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|Place of origin||Italy|
Strozzapreti ("priests choker" or "priests strangler"  in Italian) are an elongated form of cavatelli, or hand-rolled pasta typical of the Emilia-Romagna, Tuscany, Marche and Umbria regions of Italy as well as in the state of San Marino. The name is also used for a baked cheese and vegetable dumpling.
Origin of name
There are several legends to explain the name.
One is that gluttonous priests were so enthralled by the savory pasta that they ate too quickly and choked themselves, sometimes to death. Another explanation involves the "azdora" ("housewife" in the Romagna's dialect), who "chokes" the dough strips to make the strozzapreti: "... in that particular moment you would presume that the azdora would express such a rage (perhaps triggered by the misery and difficulties of her life) to be able to strangle a priest!" Another legend goes that wives would customarily make the pasta for churchmen as partial payment for land rents (In Romagna, the Catholic Church had extensive land properties rented to farmers), and their husbands would be angered enough by the venal priests eating their wives' food to wish the priests would choke as they stuffed their mouth with it. The name surely reflects the diffuse anticlericalism of the people of Romagna and Tuscany.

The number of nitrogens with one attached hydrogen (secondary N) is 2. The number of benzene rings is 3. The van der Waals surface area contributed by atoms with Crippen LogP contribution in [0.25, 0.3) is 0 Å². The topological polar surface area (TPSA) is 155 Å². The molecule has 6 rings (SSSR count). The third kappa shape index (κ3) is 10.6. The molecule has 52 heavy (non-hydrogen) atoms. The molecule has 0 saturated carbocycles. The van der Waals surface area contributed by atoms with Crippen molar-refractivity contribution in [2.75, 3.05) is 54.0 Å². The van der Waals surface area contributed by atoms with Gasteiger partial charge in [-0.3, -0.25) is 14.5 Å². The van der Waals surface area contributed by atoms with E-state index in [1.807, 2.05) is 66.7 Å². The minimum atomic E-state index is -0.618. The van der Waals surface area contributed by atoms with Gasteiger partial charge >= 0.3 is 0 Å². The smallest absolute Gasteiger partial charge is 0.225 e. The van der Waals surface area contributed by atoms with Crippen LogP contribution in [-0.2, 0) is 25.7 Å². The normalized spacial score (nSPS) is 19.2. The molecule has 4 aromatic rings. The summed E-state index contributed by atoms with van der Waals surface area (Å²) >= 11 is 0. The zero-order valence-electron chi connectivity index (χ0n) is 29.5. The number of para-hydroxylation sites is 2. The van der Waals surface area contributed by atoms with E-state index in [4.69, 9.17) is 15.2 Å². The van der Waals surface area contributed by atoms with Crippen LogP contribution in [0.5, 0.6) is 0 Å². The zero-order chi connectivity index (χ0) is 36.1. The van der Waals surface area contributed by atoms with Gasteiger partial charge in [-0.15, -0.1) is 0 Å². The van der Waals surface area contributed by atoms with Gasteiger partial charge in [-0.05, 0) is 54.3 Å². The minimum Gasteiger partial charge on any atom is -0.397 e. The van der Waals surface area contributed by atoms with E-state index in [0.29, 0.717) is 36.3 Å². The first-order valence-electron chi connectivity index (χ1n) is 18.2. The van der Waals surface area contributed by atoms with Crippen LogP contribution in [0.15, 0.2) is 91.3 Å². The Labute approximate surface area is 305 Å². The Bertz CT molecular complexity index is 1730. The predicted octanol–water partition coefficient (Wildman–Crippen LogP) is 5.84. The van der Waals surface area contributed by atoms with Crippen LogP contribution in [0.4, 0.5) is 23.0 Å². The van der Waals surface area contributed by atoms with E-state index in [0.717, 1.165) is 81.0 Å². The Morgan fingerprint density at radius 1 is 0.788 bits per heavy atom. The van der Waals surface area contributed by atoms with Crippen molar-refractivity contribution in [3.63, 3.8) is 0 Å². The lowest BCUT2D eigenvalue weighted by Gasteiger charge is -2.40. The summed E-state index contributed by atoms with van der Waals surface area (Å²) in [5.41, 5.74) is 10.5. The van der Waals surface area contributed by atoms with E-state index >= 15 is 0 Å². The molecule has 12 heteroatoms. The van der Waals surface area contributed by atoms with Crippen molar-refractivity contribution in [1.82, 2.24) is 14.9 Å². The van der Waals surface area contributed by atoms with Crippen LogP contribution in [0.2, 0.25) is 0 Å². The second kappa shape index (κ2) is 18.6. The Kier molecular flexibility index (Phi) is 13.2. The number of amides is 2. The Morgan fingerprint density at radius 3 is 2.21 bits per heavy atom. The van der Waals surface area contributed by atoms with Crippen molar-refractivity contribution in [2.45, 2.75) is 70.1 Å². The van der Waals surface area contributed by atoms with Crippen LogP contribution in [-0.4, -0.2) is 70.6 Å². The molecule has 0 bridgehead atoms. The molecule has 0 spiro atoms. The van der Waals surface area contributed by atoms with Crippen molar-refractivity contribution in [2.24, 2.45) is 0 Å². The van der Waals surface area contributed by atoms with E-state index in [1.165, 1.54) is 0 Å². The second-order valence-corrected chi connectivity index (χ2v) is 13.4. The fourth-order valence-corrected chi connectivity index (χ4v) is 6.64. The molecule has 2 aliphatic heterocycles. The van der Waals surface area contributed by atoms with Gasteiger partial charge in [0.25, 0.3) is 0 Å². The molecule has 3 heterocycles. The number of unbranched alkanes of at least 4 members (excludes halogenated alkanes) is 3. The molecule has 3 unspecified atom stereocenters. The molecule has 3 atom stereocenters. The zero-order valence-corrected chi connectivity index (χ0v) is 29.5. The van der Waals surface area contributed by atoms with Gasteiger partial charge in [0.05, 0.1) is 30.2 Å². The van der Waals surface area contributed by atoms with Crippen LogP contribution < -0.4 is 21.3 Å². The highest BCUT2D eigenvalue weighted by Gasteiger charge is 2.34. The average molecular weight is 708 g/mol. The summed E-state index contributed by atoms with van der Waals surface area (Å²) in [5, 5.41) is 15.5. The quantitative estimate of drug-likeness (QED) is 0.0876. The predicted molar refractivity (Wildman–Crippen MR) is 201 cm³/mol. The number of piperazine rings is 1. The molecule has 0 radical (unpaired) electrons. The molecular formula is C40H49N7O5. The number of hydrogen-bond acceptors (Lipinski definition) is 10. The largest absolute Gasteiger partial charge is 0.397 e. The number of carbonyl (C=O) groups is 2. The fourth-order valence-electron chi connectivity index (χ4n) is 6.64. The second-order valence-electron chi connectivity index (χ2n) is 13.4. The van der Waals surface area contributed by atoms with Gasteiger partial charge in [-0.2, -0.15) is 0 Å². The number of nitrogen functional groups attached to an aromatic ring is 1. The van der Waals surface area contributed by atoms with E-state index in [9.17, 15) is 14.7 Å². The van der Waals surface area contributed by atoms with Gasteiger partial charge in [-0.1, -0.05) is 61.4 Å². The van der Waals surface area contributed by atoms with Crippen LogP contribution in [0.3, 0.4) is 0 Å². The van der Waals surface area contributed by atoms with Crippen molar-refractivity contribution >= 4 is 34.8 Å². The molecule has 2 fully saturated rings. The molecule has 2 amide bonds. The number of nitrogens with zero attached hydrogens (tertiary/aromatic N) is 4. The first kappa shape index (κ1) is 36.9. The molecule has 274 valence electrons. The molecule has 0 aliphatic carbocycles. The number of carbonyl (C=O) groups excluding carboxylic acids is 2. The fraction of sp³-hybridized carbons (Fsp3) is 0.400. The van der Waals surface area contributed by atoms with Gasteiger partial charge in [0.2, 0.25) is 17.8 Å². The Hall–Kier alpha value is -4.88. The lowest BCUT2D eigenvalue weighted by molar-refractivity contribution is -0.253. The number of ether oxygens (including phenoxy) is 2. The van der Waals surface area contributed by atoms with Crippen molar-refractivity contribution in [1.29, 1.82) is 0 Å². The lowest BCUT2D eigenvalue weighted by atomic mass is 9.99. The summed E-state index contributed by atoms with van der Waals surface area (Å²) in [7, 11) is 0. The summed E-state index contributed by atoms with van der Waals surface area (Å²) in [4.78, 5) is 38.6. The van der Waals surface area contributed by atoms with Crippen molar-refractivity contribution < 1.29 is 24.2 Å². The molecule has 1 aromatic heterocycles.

The dough (see some regional variations below) is rolled out in thick flat sheets. It is then cut into strips. The strips are lightly rolled or twisted between the palms. The large pasta is separated into 10 cm pieces by pinching. Unlike spaghetti or macaroni, this pasta is not uniform in size or shape.
The dough traditionally used for strozzapreti in Romagna is made with wheat flour, water, salt, and (optionally) eggs.
Pici is a somewhat similar form of pasta from Tuscany in which hand-rolled, solid fat tubes of dough are cut but left untwisted; the taut, rope-like appearance provides yet another popular explanation for the association with strangling.
Strozzapreti (Corsican: sturzapreti) refers also to large gnocchi made of cheese and vegetables, and then baked, typical of Corsica. Seasoned spinach or chard is rolled into balls together with brocciu cheese, and then baked in oven. These balls are large enough to choke a person if eaten whole. 
- "Strozza" is third person singular indicative of "strozzare"